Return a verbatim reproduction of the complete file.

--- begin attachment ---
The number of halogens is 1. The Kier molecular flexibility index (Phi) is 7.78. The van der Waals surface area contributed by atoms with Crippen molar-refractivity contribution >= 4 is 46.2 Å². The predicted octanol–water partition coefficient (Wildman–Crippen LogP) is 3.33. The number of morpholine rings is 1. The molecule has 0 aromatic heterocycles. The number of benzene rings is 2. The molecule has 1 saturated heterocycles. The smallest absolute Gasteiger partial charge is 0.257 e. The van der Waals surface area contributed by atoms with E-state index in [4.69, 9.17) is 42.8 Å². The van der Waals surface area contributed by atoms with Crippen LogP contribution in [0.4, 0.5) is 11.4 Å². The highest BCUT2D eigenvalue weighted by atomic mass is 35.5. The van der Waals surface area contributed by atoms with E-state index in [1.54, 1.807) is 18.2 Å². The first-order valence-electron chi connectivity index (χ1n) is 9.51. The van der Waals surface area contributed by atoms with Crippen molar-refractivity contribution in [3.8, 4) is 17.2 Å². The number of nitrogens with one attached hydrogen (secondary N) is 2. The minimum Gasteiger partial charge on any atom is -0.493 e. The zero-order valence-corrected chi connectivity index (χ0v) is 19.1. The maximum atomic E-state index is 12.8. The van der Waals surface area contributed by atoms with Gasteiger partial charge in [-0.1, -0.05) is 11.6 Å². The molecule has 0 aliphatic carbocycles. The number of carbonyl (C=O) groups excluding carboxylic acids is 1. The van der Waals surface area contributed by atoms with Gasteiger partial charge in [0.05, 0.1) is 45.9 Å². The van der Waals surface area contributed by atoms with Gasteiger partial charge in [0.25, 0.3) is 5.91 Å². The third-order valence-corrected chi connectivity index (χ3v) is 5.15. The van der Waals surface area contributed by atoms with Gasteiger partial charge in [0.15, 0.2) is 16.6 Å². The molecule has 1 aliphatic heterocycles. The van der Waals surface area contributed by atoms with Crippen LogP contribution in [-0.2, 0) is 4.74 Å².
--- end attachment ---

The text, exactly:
The number of halogens is 1. The Kier molecular flexibility index (Phi) is 7.78. The van der Waals surface area contributed by atoms with Crippen molar-refractivity contribution >= 4 is 46.2 Å². The predicted octanol–water partition coefficient (Wildman–Crippen LogP) is 3.33. The number of morpholine rings is 1. The molecule has 0 aromatic heterocycles. The number of benzene rings is 2. The molecule has 1 saturated heterocycles. The smallest absolute Gasteiger partial charge is 0.257 e. The van der Waals surface area contributed by atoms with E-state index in [4.69, 9.17) is 42.8 Å². The van der Waals surface area contributed by atoms with Crippen LogP contribution in [0.4, 0.5) is 11.4 Å². The highest BCUT2D eigenvalue weighted by atomic mass is 35.5. The van der Waals surface area contributed by atoms with E-state index in [1.54, 1.807) is 18.2 Å². The first-order valence-electron chi connectivity index (χ1n) is 9.51. The van der Waals surface area contributed by atoms with Crippen molar-refractivity contribution in [3.8, 4) is 17.2 Å². The number of nitrogens with one attached hydrogen (secondary N) is 2. The minimum Gasteiger partial charge on any atom is -0.493 e. The zero-order valence-corrected chi connectivity index (χ0v) is 19.1. The maximum atomic E-state index is 12.8. The van der Waals surface area contributed by atoms with Gasteiger partial charge in [-0.1, -0.05) is 11.6 Å². The molecule has 0 aliphatic carbocycles. The number of carbonyl (C=O) groups excluding carboxylic acids is 1. The van der Waals surface area contributed by atoms with Gasteiger partial charge in [0.05, 0.1) is 45.9 Å². The van der Waals surface area contributed by atoms with Gasteiger partial charge in [0.25, 0.3) is 5.91 Å². The third-order valence-corrected chi connectivity index (χ3v) is 5.15. The van der Waals surface area contributed by atoms with Gasteiger partial charge in [0.15, 0.2) is 16.6 Å². The molecule has 1 aliphatic heterocycles. The van der Waals surface area contributed by atoms with Crippen LogP contribution in [-0.2, 0) is 4.74 Å².